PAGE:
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Once upon a time I had just been given the opportunity to lead my first really high profile enterprise account. Excited though I was, things didn’t start as smoothly I had hoped.

“Can we catch up with your management team for lunch?” My new client asked in our very first meeting.

He continued:

“To be frank, last year wasn’t very good from a service level perspective, and we’ve worked with your organization for a few years. We’d like to cover off what our expectations were last year, where the gaps exist, and how we would like things to change this year.”

But, by the time that lunch rolled around only 6-weeks later, the head of that business had contacted my manager at the time. “No need for the catch up” he reported. “Things are going very well, so if we do lunch, let’s make it for purely social reasons.”

From a forehead creasing beginning… to a social catch up… in only 6-weeks: What a relief!

While I’d like to take the credit for the turnaround – the truth is it took a tremendous amount of work that the team I led did (I did very little of it). In fact, we had the right people, the right processes, the right understanding of our clients business in place the whole time. But the previous account leader hadn’t met the client’s service level expectations in the previous year.

Why? And what did we as the ‘new team’ do to change that in only 6-weeks?

To transform the relationship we did a few things quite deliberately. Manipulate Here is a brief overview of the тренировки 5 leadership principles we focused on to turn the relationship around:

Principle #1: Act like an owner and “own” your client outcome. (Don’t be a bullet dodger).

As people, we like certainty. It’s in at our nature. From your clients’ perspective they want to know someone is going to own the outcome they get from working with your organization. A mentor of mine once told me that accountability is the bedrock of professional relationships. Without accountability, there is not even the ground on which to build a foundation to work with your client in a meaningful way.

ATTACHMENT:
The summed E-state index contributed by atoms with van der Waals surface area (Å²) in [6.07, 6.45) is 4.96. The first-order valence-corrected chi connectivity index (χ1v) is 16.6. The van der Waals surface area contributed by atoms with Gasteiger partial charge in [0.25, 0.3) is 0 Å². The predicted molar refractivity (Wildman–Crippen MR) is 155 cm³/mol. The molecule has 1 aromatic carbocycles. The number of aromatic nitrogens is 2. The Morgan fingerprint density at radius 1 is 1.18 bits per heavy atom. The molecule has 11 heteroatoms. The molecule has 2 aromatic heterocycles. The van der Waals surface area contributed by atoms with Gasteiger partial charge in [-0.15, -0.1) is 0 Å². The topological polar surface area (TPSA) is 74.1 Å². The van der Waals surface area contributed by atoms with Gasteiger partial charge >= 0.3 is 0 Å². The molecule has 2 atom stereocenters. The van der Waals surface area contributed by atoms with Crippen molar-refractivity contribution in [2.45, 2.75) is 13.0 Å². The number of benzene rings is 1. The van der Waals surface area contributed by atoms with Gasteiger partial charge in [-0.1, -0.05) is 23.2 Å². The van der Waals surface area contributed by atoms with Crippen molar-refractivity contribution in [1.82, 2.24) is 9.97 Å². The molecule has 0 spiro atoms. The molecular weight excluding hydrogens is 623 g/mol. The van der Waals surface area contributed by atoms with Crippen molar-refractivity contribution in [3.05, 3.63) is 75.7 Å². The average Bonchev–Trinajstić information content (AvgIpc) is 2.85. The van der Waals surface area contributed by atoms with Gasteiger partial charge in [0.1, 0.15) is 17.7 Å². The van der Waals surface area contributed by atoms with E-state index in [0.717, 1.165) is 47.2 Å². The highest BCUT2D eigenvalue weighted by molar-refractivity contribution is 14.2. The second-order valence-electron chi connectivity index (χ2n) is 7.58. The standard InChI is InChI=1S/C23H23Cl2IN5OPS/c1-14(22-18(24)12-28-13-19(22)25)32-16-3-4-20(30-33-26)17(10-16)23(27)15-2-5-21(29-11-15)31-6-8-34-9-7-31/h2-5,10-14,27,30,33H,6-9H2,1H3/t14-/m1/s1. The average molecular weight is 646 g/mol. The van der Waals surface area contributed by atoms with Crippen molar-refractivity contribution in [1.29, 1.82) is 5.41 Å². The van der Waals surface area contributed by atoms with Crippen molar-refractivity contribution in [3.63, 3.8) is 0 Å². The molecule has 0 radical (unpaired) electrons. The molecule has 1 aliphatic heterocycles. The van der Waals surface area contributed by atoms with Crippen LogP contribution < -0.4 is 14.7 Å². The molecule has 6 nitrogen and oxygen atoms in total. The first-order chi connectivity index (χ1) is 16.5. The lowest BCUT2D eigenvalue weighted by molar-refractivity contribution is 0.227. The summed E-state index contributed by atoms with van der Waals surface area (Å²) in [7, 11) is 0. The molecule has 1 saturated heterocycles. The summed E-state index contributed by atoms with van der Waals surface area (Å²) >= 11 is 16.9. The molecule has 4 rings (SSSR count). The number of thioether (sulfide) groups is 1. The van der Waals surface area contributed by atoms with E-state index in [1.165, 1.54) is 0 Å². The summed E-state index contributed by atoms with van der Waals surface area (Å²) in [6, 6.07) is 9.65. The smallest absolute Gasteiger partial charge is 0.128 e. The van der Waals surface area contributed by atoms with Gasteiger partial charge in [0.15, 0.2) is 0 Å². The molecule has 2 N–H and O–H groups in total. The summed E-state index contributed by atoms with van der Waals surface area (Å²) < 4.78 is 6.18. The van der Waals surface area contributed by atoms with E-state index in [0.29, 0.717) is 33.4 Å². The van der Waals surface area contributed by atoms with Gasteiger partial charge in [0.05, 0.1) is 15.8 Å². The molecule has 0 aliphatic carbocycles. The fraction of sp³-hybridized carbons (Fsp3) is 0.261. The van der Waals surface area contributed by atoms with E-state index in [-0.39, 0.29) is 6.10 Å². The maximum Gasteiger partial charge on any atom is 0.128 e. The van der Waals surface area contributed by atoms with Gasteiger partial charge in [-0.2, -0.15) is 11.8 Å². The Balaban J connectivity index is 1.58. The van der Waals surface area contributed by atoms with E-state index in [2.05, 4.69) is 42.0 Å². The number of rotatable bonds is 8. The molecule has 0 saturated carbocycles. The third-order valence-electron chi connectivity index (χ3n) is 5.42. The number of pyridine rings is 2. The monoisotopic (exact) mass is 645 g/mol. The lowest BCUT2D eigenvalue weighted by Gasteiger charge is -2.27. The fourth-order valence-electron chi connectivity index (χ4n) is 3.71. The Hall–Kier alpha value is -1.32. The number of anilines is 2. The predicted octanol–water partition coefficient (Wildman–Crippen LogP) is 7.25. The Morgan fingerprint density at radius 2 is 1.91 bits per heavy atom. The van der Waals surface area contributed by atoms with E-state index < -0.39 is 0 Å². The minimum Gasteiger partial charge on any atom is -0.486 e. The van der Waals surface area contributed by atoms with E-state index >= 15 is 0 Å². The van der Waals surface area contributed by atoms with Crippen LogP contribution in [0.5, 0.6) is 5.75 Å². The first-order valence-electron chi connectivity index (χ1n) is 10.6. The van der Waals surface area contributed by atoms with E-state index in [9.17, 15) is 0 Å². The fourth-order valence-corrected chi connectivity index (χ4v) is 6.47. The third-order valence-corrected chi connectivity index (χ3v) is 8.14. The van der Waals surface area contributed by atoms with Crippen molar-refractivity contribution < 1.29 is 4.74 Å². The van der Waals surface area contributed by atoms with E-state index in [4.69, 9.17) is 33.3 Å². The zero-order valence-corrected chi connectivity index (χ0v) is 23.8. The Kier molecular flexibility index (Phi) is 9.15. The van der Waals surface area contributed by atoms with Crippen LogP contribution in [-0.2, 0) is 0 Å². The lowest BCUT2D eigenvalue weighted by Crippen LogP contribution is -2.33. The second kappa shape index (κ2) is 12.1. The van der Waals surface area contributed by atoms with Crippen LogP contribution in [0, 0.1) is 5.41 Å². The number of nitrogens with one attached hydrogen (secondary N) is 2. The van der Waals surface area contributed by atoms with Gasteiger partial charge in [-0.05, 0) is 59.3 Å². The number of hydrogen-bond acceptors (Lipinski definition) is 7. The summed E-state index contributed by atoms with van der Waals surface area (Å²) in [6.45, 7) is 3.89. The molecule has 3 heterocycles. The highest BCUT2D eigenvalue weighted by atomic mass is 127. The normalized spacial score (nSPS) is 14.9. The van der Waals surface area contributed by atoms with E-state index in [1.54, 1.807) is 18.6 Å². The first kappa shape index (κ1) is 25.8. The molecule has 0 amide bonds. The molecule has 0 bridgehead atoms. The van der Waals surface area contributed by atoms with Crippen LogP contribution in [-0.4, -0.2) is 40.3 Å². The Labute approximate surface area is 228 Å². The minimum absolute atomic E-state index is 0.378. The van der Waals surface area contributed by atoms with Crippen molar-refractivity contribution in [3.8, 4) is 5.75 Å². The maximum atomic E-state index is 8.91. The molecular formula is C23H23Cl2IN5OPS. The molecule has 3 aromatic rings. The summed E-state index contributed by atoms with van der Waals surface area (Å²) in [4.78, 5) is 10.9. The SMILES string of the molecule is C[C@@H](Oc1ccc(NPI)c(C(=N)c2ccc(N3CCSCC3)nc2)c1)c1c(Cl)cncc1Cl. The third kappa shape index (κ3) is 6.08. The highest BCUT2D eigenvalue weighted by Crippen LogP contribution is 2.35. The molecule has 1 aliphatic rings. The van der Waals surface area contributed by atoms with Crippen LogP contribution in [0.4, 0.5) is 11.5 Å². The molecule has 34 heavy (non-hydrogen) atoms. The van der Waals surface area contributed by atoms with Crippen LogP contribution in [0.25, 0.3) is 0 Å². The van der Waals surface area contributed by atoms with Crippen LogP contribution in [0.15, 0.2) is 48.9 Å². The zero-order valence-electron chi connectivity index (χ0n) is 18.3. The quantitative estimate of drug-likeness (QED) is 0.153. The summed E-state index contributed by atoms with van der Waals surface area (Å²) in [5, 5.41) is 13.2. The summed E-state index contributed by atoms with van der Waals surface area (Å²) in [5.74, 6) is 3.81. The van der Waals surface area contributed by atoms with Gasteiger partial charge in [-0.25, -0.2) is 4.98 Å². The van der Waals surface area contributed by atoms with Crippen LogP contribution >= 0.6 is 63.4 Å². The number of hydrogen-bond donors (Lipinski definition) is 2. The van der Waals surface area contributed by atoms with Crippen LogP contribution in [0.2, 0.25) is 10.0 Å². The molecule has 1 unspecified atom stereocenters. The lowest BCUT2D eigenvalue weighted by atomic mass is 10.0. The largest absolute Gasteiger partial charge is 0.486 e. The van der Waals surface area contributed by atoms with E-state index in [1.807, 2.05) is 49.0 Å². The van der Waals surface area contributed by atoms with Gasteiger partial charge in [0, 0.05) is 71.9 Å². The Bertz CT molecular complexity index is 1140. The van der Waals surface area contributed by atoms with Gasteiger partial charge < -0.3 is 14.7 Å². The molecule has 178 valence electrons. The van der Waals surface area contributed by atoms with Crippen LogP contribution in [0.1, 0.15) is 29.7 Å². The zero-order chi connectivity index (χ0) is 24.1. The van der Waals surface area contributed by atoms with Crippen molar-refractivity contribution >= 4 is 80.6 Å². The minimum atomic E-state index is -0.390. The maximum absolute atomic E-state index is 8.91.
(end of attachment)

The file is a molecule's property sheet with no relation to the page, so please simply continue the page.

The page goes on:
To transform an unhappy customer into a happy one you need to stand up, and own the outcome for them. Even if you don’t do the actual work that you are responsible for itself. Reassure them that you will be accountable for the work being done on spec and on time.

And if it isn’t done on spec and on time, let them know that you will be accountable to them. Ultimately they want to know *you* (and not your company, or your manager) will be in the trenches with them fighting to make them successful.

Principle #2: Be bold. (And communicate boldness.)

Part of owning an outcome is being bold enough to communicate that cheap nfl jerseys you have a position. And that you could fail in that position.

“Yes, I assure you we will deliver that data on January 18th at 2pm”. This is much bolder than “I will have to check with my team on what their schedule is and will let you know if they hit any problems. But we can most likely get that to you on time.”

If you put yourself in your client’s shoes for a second, you would realize that they also have stakeholders. Your client also needs to be to be accountable to be successful. They need to know you are going to deliver, because cheap mlb jerseys *they* also need to deliver to their own stakeholder group.

Being bold also makes it easier for your client to hold you accountable. They will trust you more because you are letting them know what you will do and when you will do it.

Principle #3: Take your team on the journey. (And make sure you go on your team’s journey).

If you follow principles #1 and #2 effectively, you might well be tempted to panic when you get back to the office! What did I just promise my client I’m Paris, going to do?! None of the people who do the work report to me! How is any of this going to happen?!

So let’s take a step back.